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How To Get Around in Mexico City

This blog post was updated on October 12, 2018.

How To Get Around in Mexico City
With its overwhelming size and sprawl, Mexico City is daunting for a traveler to say the least. Mexico’s capital city buzzes with people, all looking to navigate this massive metropolis. If you are headed to Mexico City, you do need to study up a bit on how to get around. Safety can be a concern if you don’t know what you are doing. Before you take off, figure out which mode of transportation makes the most sense for how you will get around Mexico City.

The Metro: One of the fastest, cheapest and cleanest ways to navigate Mexico City is by Metro. With twelve lines zigzagging throughout the city, the Metro takes you virtually anywhere you want to go while in Mexico City. The fare, roughly $0.25USD, is considered one of the lowest in the world. The Metro does however come without its own set of rules and warnings. Bags should be monitored at all times as pickpockets are prevalent, especially during crowded times of the day. In addition, suitcases are not allowed and the first two cars of the Metro are for women and children only.

The Bus: If you would rather travel by bus in Mexico City, there are many bus stops along major tourist areas. These stops will have a map outlining their routes so you can figure out which one to take. Metrobuses are a type of bus in Mexico City in their own designated lanes. You can generally travel faster than traffic by taking these buses. Cleaner and faster than general buses, they are a bit more costly. Mexico City also boasts women-only buses. You can spot these by looking out for pink placards.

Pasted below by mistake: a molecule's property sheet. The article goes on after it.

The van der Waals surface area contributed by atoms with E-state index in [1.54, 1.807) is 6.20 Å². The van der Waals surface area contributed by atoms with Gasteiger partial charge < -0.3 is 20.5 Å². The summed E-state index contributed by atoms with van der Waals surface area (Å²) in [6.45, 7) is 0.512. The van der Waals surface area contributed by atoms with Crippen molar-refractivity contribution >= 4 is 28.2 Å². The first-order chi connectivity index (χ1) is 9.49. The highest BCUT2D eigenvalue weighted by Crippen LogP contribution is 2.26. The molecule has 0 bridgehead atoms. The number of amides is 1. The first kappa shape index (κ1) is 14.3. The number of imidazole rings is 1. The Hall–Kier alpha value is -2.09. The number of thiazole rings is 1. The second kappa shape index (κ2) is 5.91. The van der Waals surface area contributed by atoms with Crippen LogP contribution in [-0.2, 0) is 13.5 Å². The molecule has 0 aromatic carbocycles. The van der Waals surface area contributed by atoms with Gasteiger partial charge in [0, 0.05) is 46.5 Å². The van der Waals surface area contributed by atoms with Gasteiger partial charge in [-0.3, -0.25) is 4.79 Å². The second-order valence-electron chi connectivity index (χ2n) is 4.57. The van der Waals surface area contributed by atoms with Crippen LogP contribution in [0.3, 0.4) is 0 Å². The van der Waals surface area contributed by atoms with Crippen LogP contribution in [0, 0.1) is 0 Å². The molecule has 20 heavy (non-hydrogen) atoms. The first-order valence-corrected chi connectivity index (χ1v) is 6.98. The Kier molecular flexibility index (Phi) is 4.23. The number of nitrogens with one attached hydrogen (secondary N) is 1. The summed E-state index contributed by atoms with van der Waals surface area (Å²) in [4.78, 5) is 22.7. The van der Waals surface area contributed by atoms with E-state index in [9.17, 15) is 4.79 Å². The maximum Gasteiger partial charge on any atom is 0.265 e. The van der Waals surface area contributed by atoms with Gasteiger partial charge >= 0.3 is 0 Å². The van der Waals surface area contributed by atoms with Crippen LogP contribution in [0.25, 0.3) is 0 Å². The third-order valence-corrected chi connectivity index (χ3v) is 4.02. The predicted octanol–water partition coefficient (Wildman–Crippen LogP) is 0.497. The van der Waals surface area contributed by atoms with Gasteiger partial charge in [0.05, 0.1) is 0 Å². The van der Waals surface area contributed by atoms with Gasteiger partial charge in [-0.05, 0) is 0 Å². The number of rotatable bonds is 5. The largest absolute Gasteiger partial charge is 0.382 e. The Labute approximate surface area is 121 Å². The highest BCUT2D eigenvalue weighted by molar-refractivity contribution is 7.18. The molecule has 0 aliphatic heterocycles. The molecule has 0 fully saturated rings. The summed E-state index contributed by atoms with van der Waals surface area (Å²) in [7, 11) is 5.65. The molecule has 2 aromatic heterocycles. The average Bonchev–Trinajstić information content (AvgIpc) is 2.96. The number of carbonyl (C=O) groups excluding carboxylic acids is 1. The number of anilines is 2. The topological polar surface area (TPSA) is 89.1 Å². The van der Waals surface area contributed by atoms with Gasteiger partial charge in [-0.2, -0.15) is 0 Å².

Colectivo: Often referred to as microbuses, these forms of transport function similar to that of a bus but on a smaller scale. These sedans or minibuses are generally gray or green in color and run along the major streets in the city. More comfortable and faster than regular buses, collectivos travel along major tourist areas like Avenida Juárez, Paseo de la Reforma and Chapultepec Forest. As you approach a stop, the driver will hold up fingers as to how many seats are available. If you are unsure where the bus is headed, you can look out for the cards on the windshield displaying the route.

Taxi: One of the safest ways to get around Mexico City is easily by taxi. However, not all of the taxis in Mexico City are equally safe. If you want to avoid any sort of incident, it is best to travel on sitio taxis. In order to travel by sitio taxis, you will need to call ahead to be sure you get an official one. Hotels and restaurants will also set up the call for you. In general, a fare is established before taking off. In addition to calling in advance for sitio taxis, you can also look out for sitio signs around town where you can wait for one to show up.

Turibuses: These red double decker buses lend both a mode of transport while in Mexico City but also commentary on the city. Usually around three hours, these tours provide a fine means to sightsee with audio information in five languages. Turibuses can also be beneficial if you want to hop on and off to see different attractions. There are a number of routes that cover the major monuments, museums and neighborhoods tourists want to see while in town.

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